it can be lost just when you notice it by John Allison
(after Calvin and Hobbes)
one afternoon, squatted by a creek
with Martha, turning over the stones
to find crabs, snails, the insistent
suck of mud calling everything back
I look up to see the heron stalking
though russet estuary reeds, spearing
wind-quilted water, a quick twist
of light plucked like a loose thread
at night, the stars shoal the deeps
overhead, that flick of fin and flank
drawing my vigilant eye just as
surely as the heron’s was drawn
surely as these skeins of cirrus
run like fleet minnows down the sky
to the wide horizon, where they
founder in the tidal pool of day
sometimes, I simply long to slip
out of my skin and splash among
the stars, or dive into the creek
and shelter underneath those stones
to feel how close the darkness
close this garment of slubby mud
how still the blue heron stands
sentinel, commanding attention
Note: ‘If people sat outside and looked up at the stars each night I bet they’d live a lot differently.’ … ‘How so?’ … ‘Well, when you look into infinity, you realise that there are more important things than what people do all day.’ … ‘We spent our day looking under rocks in the creek.’ … ‘I mean other people.’ (Cartoon dialogue between Calvin and Hobbes)
Song by Cynthia Cheung
How easily you dug little clams that afternoon,
your schoolgirlish figure dipping at the waterline
to bring up palmfuls of shells, smooth
oblongs of lime, gold, pink stripes.
As they tried to burrow in the bucket’s bottom,
you touched, with a driftwood stick,
their translucent flesh, a foot or a siphon,
then watched them withdraw. Child, I couldn’t
help but love you when the sun rode high
and the bucket grew too warm, because
already you’d made your return to the surf,
your hand pressing those beautiful shells
one by one back into the sand.
Joy Leads Us by Jenny Powell
Joy leads us
on a date with Holocene history.
southern harbour of Oyster Catchers,
trembling on a fault line.
Joy leads us
to riverlet gouges,
Rough pasture unfenced,
green swings of paddock
drowning in fathoms of gorse.
Joy leads us
to schist upheavals
hefting pods of pink manganese.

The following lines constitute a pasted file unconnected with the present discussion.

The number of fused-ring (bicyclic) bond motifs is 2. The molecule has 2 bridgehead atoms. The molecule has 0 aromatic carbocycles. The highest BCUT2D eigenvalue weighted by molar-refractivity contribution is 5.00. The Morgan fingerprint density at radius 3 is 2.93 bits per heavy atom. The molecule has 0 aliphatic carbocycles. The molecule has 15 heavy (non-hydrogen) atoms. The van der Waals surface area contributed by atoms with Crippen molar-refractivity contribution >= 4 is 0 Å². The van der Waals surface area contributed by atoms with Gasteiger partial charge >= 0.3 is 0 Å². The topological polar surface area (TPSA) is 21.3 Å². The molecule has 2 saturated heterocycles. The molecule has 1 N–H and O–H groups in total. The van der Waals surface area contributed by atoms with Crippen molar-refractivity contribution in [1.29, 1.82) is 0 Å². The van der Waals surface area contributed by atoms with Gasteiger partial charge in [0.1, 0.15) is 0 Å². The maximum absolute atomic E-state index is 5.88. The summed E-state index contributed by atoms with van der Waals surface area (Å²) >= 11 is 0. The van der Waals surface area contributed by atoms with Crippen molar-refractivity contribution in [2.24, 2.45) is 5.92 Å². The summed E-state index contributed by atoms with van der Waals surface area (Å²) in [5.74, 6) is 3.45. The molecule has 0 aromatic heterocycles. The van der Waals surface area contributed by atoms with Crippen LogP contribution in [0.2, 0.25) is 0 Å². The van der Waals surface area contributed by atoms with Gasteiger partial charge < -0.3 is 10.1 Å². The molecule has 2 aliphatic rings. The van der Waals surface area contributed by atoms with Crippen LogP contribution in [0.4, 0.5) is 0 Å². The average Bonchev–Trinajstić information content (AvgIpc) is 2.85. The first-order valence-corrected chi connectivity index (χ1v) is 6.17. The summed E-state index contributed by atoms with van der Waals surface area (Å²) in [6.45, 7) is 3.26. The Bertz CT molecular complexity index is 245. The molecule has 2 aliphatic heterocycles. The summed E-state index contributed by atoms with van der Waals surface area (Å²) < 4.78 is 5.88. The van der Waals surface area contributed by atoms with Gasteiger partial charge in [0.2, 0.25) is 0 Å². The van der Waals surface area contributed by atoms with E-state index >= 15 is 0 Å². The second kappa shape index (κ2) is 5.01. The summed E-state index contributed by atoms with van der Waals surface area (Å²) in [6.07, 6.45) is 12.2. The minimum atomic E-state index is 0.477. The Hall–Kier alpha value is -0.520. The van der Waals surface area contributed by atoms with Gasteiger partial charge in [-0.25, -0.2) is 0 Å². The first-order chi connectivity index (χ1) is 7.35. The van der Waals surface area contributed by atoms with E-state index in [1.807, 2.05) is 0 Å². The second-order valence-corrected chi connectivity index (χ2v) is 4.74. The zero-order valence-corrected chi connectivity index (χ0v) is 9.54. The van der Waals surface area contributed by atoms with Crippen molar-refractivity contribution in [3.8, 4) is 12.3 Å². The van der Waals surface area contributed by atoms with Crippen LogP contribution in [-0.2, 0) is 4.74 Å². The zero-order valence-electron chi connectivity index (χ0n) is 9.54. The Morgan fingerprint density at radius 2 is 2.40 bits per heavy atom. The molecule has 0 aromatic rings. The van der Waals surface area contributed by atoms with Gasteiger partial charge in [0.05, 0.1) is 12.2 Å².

Pale pink of denim and well-fed
flamingos, wedged in geology.
Joy leads us
to beach pockets picked by sea
for deposits of kelp. Banks of time
cropped and catalogued,
stranded on rocky erosions.
Ahead, the eye strain of sea.
Waves roll through ocean’s press,
Beneath our sight
subways of channels,
tunnels empty of phases,
deep chasms of chronology.
Around us, ripples on sand
from incoming tide.
loss of horizon ignored.
surveying the vanishing points,
marking the pace of change
in pressure of air,
before leading us back uphill,
diving into a storm.
away with us by Lucy Barge
she is calm as she drives
away with us
talking cheerfully as
if the last six months dissolved
into the lake we watch
through the windows
wishing if only
our thoughts could drown there too
‘how are you two feeling?’
like water in a dam just burst
free from my mind
free from her mind
we might shatter off the hills before we get there
i don’t mind
alluvial particles of flesh
washing up before
shoots us away with sluices forever —
we don’t mind if we don’t make it
‘come on you two, what are you thinking?’
you don’t want to know
St Bathans is calling us
to join the baby
‘isn’t this nice – spending time with my beautiful daughters?’
beautiful like the gorge? or beautiful like the sunset?
the sun sinks deeper than
but the gorge flows on
she wants me to flow on
i am thinking
why can we not be
— the eponymous poem from Away With Us by Lucy Barge (Pūkeko Publications, 2021); an earlier version of this poem was first published in the 2020 NZ Poetry Society Anthology titled Stay Well Here, when it won the Junior Section of the 2020 NZPS International Competition.
Some Angels by Todd Matson
Some angels come as warriors,
in chariots of fire,
with the power of God
to vanquish evil.